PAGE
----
It’s quite obvious why Zwane and van Rooyen, two ministers in Zuma’s cabinet as well as Zuma himself tried to block the release of the Public Protector’s report, but what do you make of the fact that the Chief Executive in the Public Protector’s office resigned yesterday ahead of that report going out as well?
Well, it’s my understanding that, that’s pure coincidence. It’s my understanding that it was the beginning of the month and she wanted to leave at the end of the month and that she’s been having some health issues. So I’ve not attached, at this stage, any suspicion to that.
Nothing sinister in that, but if you then take it one step further that report that did come out last night that you enjoyed reading with your bottle of Merlot and towel around your head, is this the beginning or the end for the Zuptas?
Well, I think it has to be. I think we have this situation, it’s not just the beginning of the end for the Zuptas, but it’s the end of the beginning for South Africa re-establishing its constitutional democracy because the constitutional democracy of South Africa has been under attack by criminals for the last ten years and we’re now seeing a situation where the people of the country, (and it’s not a political thing, it’s all parties and members of all parties), members of the ANC are coming out and saying “This has got to stop”. So we’re going to see the end of the beginning for the constitutional democracy being re-established, a dream that people like Tambo and Mandela had for South Africa can now be realised and I’m proud to say I was a part of that fight.
Indeed you were to your personal cost as you mentioned earlier, but just going ahead now, the whole private prosecutions, you’ve explained how that’s going to work. Have you identified anybody that will be on your hit list?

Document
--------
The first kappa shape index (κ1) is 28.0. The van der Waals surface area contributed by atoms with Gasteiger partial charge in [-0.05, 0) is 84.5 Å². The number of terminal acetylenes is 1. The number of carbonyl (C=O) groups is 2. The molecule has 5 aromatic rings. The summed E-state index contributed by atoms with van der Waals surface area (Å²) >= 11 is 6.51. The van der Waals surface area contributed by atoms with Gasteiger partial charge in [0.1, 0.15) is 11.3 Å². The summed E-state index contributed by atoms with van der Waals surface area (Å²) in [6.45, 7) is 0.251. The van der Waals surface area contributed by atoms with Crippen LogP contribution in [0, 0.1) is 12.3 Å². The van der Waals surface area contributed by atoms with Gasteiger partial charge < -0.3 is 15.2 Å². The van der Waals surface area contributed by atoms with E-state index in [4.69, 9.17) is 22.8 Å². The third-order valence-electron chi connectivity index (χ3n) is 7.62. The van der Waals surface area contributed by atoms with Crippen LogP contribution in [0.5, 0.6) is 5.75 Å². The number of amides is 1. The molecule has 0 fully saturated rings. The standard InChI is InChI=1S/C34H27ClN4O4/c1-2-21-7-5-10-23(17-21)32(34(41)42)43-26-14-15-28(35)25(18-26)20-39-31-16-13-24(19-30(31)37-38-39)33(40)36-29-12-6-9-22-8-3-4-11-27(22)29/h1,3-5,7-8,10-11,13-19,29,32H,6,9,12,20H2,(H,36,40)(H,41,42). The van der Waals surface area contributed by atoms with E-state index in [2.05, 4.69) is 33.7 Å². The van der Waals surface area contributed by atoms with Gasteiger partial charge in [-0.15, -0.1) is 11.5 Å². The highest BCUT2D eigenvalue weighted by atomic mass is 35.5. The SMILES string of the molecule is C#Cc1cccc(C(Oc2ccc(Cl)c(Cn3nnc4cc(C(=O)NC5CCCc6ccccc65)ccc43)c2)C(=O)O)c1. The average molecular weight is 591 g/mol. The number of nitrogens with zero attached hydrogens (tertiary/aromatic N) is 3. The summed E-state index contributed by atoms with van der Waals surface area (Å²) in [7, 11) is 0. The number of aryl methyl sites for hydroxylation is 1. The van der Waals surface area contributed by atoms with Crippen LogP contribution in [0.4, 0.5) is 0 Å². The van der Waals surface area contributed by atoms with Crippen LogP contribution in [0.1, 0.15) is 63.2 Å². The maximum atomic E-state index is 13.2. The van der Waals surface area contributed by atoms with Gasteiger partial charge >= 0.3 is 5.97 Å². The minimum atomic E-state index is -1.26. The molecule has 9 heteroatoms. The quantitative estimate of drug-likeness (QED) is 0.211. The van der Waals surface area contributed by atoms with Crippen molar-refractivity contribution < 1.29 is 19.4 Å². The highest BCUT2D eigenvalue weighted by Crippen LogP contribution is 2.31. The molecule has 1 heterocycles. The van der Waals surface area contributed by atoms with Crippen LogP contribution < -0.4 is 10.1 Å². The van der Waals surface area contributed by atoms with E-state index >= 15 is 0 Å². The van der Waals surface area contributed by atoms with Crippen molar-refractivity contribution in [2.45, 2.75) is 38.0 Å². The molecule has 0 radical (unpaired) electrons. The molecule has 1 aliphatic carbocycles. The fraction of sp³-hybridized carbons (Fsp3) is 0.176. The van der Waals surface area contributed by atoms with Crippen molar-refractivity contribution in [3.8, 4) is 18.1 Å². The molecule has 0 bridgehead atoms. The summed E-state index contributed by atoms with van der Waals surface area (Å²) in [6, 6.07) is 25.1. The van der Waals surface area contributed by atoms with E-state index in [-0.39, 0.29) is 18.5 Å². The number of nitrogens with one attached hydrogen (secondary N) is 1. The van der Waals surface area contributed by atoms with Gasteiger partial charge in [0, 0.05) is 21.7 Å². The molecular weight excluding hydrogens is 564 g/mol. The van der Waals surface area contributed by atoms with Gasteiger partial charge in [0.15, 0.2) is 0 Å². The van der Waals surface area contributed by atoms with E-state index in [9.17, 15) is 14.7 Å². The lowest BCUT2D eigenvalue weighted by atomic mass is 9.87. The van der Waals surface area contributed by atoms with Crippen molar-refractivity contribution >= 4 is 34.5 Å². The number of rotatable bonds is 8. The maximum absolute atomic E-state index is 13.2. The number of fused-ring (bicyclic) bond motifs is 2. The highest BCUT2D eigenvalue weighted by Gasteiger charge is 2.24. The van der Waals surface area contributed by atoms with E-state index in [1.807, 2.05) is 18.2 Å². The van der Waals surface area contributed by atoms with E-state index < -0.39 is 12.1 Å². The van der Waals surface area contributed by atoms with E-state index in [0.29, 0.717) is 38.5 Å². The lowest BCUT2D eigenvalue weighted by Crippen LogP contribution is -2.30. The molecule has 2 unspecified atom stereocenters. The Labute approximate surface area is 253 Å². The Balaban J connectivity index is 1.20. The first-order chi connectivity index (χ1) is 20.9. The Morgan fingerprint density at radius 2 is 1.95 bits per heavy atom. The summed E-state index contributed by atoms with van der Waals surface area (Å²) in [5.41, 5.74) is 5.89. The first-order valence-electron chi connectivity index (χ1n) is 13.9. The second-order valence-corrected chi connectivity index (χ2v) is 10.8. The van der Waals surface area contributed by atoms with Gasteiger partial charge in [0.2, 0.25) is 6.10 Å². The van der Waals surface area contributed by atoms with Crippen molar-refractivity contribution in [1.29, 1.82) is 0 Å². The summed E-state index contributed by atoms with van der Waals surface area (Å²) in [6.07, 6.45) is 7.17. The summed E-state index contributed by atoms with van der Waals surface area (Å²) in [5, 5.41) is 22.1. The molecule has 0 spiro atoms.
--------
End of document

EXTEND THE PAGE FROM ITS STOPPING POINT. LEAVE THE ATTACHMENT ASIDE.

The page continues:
Oh yes, we have. Perhaps we should change the tone of it from hit list to something a little bit less malign, shall we say, but more benign. I think what we want to do is we want to identify cases that are winnable. There’s no point in going after complex cases. For example, I was having a look, you know late last year; in fact a little bit more than year ago, I opened a docket against a number of people involving the Prasa fraud and corruption scandal. Now, if we had to prosecute that, we’d need a team of people and the prosecution would drag on for years. There is clearly no point for us to be involved in something like that. That would be costly and time consuming and while we’re doing that there’d be many other things slipping through the woodwork, so we’ve decided to cherry pick. Now the constitution doesn’t allow the National Prosecuting Authority to cherry pick.
Everybody is supposed to be equal before the law and they’re supposed to identify their prosecutorial decisions without fear, favour, or prejudice. Well, we all know that hasn’t been happening and the National Prosecuting Authority have in fact abandoned the oath of office to prosecute without fear, favour or prejudice and the result is that if you’re a Zuma, or a friend of Zuma, or you’re in business with a friend of Zuma or your wife plays tennis with a friend of Zuma, or something like that you will not be prosecuted. Now that’s clearly wrong, so we’ve identified a number of those cases and we’re saying we’re going to put the National Prosecuting Authority on notice.
The first thing we’ll do is we’ll issue a notice in terms of the Criminal Procedures Act to say to the National Prosecuting Authority, “There you are, you’ve had that case since this date or that date and you’ve not prosecuted, in fact, you haven’t even…” and The Hawks as well, because you can bundle them in together with the National Prosecuting Authority. We’re going to say “You guys have done nothing. You’ve had all the evidence, it’s been put in front of you, and you’ve taken the decision, a quiet decision, and a secret decision not to do anything with it. Well, we’re not putting you on terms, we’re giving you 30 days to issue a notice that you’re not going to prosecute or announce to us that you are going to prosecute and if you don’t we’re going to go to court and we’re going to get the court to issue a notice that you’re not going to prosecute and then we’re going to mount the private prosecution”.
Who are you going to start with?
I think, you know, one has to look at the low-hanging fruit and clearly some of the low-hanging fruit would include the people like Dudu Myeni. Here we have a woman who’s closely linked to Zuma, in fact, she’s the founder, and chairman of the Zuma Foundation and the Zuma Foundation itself hasn’t issued accounts for the last three years. One has to wonder whether or not the Zuma Foundation’s been used for money laundering. There’s no ability of the man in the street to see that the Zuma Foundation is clean. So you have this woman that set that up and runs it, she’s running the national airline, South African Airways, she ditches a deal with Emirates Airline because they don’t make a contribution to the Zuma Foundation. Now I can’t understand how the two can be linked.